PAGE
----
Ontario and the federal government have come to an agreement in principle regarding health care, the province announced on Thursday. The 10-year deal was accepted by the province on Wednesday, after adding reviews to ensure long-term sustainability. The deal includes $8.4 billion in new funding plus a one-time top-up of $776 million to address urgent needs such as long wait times for surgeries, pediatric hospitals, and emergency rooms.
This additional funding will help bolster Ontario’s investments in health care, as the province implements its plan for connected and convenient care. The deal will also allow for further discussions on how the new money will be spent, with priority areas outlined including mental health, primary care, and increasing the number of healthcare workers.
The federal government is working on separate bilateral deals with provinces and territories to address specific needs in each jurisdiction. Health Minister Jean-Yves Duclos stated that the agreement with Ontario will modernize the health care system, improve access to family health services and mental health services, reduce surgical backlogs, and support health workers, ultimately resulting in a better quality of care and helping Canadians live longer healthier lives.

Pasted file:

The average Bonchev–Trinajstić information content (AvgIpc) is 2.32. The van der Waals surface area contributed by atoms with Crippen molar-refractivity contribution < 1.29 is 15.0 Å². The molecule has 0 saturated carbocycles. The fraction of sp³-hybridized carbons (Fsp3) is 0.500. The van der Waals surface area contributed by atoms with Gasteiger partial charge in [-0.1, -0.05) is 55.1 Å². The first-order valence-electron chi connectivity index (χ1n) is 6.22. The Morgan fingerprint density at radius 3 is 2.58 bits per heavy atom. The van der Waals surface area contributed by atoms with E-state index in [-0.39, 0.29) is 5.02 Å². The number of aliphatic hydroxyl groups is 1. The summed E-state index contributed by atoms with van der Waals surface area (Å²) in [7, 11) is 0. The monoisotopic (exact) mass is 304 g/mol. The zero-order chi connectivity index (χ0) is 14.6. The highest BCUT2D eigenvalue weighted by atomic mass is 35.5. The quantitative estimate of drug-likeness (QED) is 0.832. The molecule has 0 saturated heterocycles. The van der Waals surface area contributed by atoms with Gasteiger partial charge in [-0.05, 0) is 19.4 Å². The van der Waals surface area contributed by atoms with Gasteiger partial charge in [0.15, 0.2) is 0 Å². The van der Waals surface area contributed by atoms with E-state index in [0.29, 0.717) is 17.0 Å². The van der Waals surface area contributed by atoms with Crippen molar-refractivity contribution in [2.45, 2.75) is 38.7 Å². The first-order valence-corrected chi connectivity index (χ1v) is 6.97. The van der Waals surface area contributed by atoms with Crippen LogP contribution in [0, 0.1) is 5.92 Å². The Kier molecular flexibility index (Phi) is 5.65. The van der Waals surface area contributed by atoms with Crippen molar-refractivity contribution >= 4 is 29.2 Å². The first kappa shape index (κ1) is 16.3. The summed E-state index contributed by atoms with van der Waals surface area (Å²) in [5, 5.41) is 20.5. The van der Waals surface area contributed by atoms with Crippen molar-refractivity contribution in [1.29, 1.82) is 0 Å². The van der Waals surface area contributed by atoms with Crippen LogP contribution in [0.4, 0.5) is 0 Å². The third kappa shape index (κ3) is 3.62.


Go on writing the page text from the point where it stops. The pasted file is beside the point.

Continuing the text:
Ontario’s Premier, Doug Ford, had proposed incorporating reviews into the deal, and the federal government quickly agreed to a formal review process. The two sides agreed to review the bilateral funding deals made in 2017 to upgrade mental health and home care programs, as well as the new deal.
Overall, this deal is a step towards establishing long-term predictability and stability in health care, addressing the needs of underserved groups, and strengthening the public health system in Canada.